25 April 2012
Last updated at 08:34
Campaign group Survival International says that the Awa of northern Brazil is the world's most endangered tribe. About 360 of the largely nomadic tribe have had some contact with the outside world, and it is believed that 60-100 more uncontacted members are taking refuge in the Amazon.
Survival says the Awa are being encroached upon from all sides by loggers, who are clear-cutting and burning the forest that both the Awa and the animals they eat call home. Here, one of the Awa territories is outlined in white, with logging operations throughout the region clearly visible.
The Awa are hunter-gatherers, and travel in extended family groups of about 30. Families go on gathering expeditions, and extended hunts can last for weeks on end. However, the comparatively small groups are vulnerable to attacks by gunmen hired by loggers and ranchers.
Takwarentxia and his wife and son were contacted in 1992, on the run from ranchers' hired gunmen, who murdered most of their group.
Amerintxia is believed to be the oldest Awa, but she still gathers her own food and lives alone in a palm shelter.
Here, Amerintxia sits with her pet monkey. The Awa maintain an intimate connection with the wildlife of the rainforest, taking in orphaned monkeys and keeping many animals as pets. The animals are regarded as part of the family, and Awa women even suckle them.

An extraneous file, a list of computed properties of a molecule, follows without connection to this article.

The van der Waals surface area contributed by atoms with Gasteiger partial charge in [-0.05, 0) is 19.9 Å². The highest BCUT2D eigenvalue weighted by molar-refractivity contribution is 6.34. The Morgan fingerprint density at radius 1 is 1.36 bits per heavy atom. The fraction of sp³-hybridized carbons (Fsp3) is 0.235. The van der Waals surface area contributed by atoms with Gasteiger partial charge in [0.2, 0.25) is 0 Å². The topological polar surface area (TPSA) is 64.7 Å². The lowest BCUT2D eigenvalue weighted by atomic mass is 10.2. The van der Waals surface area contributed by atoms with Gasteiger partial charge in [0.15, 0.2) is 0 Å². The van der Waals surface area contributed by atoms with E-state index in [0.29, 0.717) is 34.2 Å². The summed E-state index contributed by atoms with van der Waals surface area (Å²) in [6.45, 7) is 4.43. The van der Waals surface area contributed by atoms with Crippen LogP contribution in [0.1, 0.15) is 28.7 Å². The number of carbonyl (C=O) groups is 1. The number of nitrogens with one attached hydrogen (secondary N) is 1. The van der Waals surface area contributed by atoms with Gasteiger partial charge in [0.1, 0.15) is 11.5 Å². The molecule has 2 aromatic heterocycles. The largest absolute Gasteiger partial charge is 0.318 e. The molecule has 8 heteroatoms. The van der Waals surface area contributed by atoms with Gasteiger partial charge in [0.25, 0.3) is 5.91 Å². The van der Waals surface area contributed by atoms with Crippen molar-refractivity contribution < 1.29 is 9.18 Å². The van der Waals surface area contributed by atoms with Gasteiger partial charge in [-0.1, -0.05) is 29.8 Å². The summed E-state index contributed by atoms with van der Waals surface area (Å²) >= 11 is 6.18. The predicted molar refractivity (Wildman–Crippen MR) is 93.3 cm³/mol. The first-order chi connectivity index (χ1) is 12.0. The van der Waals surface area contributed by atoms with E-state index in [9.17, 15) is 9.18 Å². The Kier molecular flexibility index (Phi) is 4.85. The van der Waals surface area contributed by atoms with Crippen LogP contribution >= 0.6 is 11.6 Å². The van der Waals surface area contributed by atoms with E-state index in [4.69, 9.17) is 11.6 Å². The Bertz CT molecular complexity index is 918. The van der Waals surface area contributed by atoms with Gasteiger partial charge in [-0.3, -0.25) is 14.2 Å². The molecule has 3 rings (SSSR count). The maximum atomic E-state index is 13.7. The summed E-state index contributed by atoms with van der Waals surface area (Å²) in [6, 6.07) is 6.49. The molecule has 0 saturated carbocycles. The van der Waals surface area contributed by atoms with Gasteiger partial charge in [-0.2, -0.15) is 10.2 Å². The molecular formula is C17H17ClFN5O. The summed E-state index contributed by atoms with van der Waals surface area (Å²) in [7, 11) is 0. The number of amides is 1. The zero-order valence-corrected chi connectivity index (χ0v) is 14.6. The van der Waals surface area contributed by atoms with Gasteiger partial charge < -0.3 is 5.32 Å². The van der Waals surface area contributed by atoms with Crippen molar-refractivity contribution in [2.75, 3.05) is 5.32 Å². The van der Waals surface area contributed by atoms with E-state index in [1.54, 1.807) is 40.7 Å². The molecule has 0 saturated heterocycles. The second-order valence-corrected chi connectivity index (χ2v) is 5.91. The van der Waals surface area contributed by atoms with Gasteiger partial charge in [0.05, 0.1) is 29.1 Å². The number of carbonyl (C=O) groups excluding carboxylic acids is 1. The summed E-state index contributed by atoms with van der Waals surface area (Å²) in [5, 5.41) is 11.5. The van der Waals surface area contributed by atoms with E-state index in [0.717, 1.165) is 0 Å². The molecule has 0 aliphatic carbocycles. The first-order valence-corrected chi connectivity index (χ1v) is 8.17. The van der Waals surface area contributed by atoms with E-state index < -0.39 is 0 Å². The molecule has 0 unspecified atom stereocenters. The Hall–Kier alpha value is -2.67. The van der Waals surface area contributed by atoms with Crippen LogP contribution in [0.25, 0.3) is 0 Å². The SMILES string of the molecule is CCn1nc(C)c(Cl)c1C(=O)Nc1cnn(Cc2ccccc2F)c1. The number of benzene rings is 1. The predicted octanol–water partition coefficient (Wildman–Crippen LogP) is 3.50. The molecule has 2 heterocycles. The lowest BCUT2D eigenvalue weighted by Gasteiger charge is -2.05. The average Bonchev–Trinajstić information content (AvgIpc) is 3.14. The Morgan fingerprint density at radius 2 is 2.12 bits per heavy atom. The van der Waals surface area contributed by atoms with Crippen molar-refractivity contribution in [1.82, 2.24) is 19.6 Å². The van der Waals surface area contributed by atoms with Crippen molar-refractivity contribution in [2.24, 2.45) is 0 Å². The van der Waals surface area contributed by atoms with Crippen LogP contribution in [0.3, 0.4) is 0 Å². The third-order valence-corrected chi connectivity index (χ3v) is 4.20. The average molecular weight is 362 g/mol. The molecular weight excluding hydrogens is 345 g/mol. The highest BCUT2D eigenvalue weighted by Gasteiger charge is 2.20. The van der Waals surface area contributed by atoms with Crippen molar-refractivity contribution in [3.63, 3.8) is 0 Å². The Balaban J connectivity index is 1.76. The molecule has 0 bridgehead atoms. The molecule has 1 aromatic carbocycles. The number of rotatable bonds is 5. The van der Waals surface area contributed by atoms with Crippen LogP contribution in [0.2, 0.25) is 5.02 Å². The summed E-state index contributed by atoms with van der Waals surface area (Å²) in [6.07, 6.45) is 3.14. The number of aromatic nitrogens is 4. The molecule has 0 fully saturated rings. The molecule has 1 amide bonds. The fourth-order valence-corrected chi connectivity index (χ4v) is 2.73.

Awa women decorate the men with parrot and king vulture feathers for a ritual called the karawara. The ritual involves clapping and singing, during which the men enter a trance state in an attempt to meet with ancestral spirits.
But by day, logging operations continue; estimates suggest that nearly a third of Awa land has now been taken over. The Brazilian constitution recognises the right of indigenous peoples to their ancestral lands - so all the operations on Awa lands are illegal.
Slings for babies used to be made from palm fibres. But as more and more Awa contact the wider world, more modern amenities such as cloth are coming into use. Such contact represents another risk to the tribe, however - they are vulnerable to many diseases to which they have never been exposed.
Survival hopes that by drawing attention to the Awa's plight, pressure will be put onto the Brazilian government to enforce the laws and put a stop to illegal logging and what Brazilian judge José Carlos do Vale Madeira in 2009 called "a real genocide".